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Vermont Garden Journal: Growing Sweet Corn In Small Spaces

Bryant Olson
Many gardeners think that you have to have a large plot of land to grow sweet corn, but actually you can grow this summer crop in an area as small as 4 feet by 4 feet.

It is as quintessential as the fourth of July and apple pie. Sweet corn is an All-American crop and there's nothing like munching on an ear of freshly picked corn on a hot summer day. It's so sweet, I don't even bother cooking it.

When gardeners think of growing sweet corn we often think it terms of large plots of land. There's a good reason for that. Corn is wind pollinated. The tassel produces pollen grains that fall on the sticky hairs of the corn ear. Each individual hair is attached to a kernel of corn and must have a pollen grain pollinate it. When you think about how many kernels are in an ear of corn, that's a lot of pollen. By growing corn in groups you increase the chances of getting complete pollination.

But most home gardeners don't have the luxury of committing a large area to growing sweet corn. Luckily, you don't have to. You can grow your own sweet corn in an area as small as 4 feet by 4 feet. Here's how. Choose varieties, such as 'On Deck', that grow only 4 to 5 feet tall. Plant 4 rows, spaced 1 foot apart, 4 feet long. Grow only one variety per block. You can also grow 4 to 5 plants in a 2-foot wide container. This tight spacing is more likely to insure pollination than growing corn in a few long rows. To help pollination, once the tassels form, place a brown bag over them to collect the pollen and sprinkle it on the ear silks. Repeat this 3 days in a row. You should have edible sweet corn a few weeks later.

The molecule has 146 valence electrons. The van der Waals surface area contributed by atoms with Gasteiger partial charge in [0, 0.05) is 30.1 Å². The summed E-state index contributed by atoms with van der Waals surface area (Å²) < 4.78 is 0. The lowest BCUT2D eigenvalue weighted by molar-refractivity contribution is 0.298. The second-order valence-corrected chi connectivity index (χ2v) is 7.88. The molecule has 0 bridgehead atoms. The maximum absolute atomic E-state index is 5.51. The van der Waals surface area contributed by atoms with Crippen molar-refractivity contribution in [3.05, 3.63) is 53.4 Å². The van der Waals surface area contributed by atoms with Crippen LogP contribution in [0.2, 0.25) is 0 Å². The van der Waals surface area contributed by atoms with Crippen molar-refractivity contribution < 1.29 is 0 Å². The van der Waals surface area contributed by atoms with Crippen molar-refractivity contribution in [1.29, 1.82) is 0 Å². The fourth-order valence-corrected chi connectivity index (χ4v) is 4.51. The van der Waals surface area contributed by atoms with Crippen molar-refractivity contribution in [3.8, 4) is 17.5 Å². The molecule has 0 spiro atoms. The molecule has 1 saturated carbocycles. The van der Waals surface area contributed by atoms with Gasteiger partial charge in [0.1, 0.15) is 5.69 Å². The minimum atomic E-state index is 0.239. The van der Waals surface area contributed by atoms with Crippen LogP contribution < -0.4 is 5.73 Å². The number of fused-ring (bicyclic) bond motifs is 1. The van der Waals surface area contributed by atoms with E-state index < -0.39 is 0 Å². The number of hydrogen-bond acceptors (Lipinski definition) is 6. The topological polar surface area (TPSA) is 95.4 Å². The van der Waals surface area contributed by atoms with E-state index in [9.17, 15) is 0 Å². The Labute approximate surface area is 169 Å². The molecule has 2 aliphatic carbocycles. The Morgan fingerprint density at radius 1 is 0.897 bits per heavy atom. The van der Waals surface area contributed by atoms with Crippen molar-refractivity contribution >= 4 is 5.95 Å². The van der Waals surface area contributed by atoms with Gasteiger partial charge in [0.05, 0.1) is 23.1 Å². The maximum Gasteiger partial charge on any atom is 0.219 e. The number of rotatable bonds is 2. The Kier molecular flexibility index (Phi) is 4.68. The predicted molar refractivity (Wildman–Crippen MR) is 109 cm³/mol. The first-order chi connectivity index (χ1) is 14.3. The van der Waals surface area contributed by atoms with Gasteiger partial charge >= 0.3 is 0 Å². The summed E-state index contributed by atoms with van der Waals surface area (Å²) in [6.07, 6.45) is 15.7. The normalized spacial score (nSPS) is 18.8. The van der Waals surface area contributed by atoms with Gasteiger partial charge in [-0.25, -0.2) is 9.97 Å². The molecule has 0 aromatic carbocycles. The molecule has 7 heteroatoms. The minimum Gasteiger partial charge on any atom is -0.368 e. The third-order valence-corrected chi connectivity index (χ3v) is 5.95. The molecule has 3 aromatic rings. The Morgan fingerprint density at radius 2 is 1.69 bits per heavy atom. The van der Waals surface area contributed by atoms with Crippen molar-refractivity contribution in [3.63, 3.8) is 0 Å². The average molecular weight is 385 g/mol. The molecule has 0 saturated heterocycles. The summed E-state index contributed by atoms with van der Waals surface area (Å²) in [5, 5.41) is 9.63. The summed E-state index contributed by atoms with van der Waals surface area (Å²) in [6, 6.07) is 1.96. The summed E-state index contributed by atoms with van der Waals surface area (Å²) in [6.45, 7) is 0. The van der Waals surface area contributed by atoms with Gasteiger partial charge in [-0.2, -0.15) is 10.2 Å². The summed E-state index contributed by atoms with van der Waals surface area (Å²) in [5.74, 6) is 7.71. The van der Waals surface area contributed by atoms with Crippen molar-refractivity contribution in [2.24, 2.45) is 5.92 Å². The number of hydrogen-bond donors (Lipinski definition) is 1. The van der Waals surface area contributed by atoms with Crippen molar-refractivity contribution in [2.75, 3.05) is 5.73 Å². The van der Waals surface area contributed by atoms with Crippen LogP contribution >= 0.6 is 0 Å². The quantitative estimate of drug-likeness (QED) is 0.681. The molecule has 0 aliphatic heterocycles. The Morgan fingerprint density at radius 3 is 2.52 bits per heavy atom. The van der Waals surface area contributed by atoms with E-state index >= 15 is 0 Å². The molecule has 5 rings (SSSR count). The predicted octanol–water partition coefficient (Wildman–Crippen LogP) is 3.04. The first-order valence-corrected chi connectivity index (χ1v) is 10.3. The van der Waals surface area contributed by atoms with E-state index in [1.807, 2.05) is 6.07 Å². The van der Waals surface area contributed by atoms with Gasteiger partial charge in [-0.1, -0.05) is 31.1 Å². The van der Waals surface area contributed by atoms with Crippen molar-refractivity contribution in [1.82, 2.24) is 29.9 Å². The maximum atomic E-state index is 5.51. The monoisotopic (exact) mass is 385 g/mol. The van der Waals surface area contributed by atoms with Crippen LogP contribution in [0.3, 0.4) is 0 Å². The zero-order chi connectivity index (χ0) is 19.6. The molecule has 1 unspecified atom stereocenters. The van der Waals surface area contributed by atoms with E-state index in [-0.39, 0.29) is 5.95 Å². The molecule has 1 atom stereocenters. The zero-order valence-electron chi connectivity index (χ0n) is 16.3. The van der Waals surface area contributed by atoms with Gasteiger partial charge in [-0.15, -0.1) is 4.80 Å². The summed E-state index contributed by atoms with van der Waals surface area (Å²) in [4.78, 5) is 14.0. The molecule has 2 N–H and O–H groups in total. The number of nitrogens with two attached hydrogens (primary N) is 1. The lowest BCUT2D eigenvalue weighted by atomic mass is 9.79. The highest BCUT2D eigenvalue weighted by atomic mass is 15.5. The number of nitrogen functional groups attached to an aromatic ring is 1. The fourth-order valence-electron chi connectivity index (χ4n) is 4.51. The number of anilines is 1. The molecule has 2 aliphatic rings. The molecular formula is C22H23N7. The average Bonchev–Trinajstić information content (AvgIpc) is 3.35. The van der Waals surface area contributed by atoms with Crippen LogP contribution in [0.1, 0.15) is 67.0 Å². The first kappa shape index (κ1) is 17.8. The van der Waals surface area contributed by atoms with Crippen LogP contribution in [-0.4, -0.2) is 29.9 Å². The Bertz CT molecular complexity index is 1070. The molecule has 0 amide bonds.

And now for this week's tip, to keep tall growing perennials such as bee balm, phlox and Siberian catmint little shorter this season, try pinching back the tops now before they start to flower. The pinching back will dwarf the plant and keep it a bit more under control, but it also will delay flowering.

Next week on the Vermont Garden Journal, I'll be talking about rhubarb. Until then, I'll be seeing you in the garden.


Charlie Nardozzi is a nationally recognized garden writer, radio and TV show host, consultant, and speaker. Charlie is the host of All Things Gardening on Sunday mornings at 9:35 during Weekend Edition on Vermont Public. Charlie is a guest on Vermont Public's Vermont Edition during the growing season. He also offers garden tips on local television and is a frequent guest on national programs.
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